We are getting ever closer to half way through 2018, and it has been a great year so far for drones. New gear from established drone manufacturers like DJI have led the way, while newer players like Uvify have broken onto the scene with a straight up need for speed.
We’ve seen and done a lot with drones so far this year, please join us for a little fun rundown of some of our favorites. In no particular order, by the way.
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The year started out with drones, lots of drones. CES 2018 in Las Vegas entertained as much as it informed. Many new machines made their debut at CES, the biggest names in that group include three machines from Yuneec, a folding drone from Autel Robotics and quad my inner child is most excited for, Uvify launched a racing drone trainer.
DJI Mavic Air
DJI is rarely content to launch a new drone hidden in a tech show like CES, so they held off a few weeks. January 23rd in New York was a lively event to launch the new, folding, compact DJI Mavic Air. This is, effectively, the best features from the DJI Mavic Pro and the DJI Spark rolled into one machine. It fits directly in between the two size-wise as well.
Mavic Air packs the best Quickshots self-piloting features, an updated 100Mbps camera data rate and rear facing obstacle avoidance sensors. The only thing missing, in my humble opinion, is OcuSync, which would allow wireless connectivity to the DJI Goggles.
Check it out:
This year, AUVSI Xponential was held in Denver, this was a week long convention for all things autonomous and robotic. We experienced many new drones and other UAV from the commercial and military markets. Uvify was at the show, sponsoring the IDRA Challenger’s Cup drone racing event. We were a minor sponsor ourselves.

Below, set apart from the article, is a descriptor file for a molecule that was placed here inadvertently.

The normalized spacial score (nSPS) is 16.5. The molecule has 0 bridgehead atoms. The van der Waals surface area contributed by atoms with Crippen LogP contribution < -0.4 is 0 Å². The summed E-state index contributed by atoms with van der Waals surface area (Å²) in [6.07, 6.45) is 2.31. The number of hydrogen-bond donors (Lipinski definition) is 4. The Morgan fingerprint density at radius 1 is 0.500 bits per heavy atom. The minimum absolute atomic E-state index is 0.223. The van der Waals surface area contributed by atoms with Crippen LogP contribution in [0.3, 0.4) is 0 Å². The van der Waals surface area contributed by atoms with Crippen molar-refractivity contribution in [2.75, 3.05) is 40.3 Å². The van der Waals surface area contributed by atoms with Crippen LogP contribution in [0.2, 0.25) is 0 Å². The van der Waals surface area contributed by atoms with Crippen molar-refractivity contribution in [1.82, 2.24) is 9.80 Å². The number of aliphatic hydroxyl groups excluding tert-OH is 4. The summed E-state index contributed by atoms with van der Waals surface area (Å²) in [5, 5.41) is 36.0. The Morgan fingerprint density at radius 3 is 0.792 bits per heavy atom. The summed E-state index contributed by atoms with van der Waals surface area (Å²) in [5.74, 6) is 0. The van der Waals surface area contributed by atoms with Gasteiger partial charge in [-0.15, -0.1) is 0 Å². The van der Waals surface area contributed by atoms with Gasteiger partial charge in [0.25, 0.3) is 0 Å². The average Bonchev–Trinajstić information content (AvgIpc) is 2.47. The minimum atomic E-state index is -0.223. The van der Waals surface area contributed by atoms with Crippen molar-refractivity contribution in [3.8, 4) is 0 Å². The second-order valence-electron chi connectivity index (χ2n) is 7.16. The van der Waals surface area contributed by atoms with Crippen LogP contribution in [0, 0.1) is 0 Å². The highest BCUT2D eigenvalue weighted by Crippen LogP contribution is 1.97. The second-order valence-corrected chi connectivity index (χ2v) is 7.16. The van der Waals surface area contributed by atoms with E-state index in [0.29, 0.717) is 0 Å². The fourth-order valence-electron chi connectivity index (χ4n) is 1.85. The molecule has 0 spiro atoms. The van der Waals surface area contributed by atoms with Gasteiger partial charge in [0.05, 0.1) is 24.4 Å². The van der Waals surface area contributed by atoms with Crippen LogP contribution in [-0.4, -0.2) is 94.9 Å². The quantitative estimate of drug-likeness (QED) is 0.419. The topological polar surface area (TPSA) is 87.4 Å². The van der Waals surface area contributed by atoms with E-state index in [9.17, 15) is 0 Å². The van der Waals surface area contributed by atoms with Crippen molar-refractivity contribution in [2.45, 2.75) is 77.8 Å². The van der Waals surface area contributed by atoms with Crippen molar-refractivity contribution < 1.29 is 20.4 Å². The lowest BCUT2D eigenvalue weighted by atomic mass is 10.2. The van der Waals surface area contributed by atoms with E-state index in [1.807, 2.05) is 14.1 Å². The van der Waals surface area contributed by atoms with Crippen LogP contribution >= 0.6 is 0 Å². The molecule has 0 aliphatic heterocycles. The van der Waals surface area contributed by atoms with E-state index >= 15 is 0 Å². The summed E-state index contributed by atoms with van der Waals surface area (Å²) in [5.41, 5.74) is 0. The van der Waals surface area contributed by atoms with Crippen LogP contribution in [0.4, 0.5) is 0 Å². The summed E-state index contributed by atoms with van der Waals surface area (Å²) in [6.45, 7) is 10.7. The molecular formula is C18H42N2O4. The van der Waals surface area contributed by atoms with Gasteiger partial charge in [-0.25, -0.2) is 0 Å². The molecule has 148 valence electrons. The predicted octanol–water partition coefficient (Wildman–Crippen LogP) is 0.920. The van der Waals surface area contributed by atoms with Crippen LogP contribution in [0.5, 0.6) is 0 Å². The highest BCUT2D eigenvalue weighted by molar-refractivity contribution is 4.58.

DJI introduced the TX2 thermal camera for the M200 series drones, we got to learn about all the improvements made to the Uvify OOri and the new Insitu ScanEagle III was announced. That last machine is a large, fixed-wing craft that will help monitor forest fires and survey railways, if nothing else.
We pumped out a few videos from the show, but not many written articles, check it out:
Intel and The Drone Girl
This has been a big year for Intel’s drone business. The Falcon 8+ drone, along with their Insight software package, is changing the inspection market. More exciting are the World Record breaking drone swarm events. Emulating fireworks, creating amazing images in the sky, the Shooting Star team of drones put 1218 drones into the air at the Olympics.
We met up with Intel at CES and AUVSI Xponential, but we also met the Shooting Star team at the Girls Who Drone event, hosted by The Drone Girl. We learned a ton about the Shooting Star program.
Have a listen to the Girls Who Drone presentation here:
Phantom 4 Pro V2.0
Just this month, in May, 2018, DJI announced an update to the line of Phantom drones. This latest machine is an incremental update to the Phantom 4 Pro, called the Phantom 4 Pro V2.0. Primarily, you are looking at updated propellers and ESCs, to create quieter, smoother and more efficient flight. You’re also looking at OcuSync, the technology that allows wireless connectivity to the DJI Goggles.
Let us sum up quick: V2.0 is definitely better than the original, but maybe not so much better that you should park your V1.0 and go shopping. If you are buying your first Phantom drone now, go for the Phantom 4 Pro V2.0 for sure. If you can wait, there’s always something better in the pipes, and the Phantom 5 could be here before the year is over.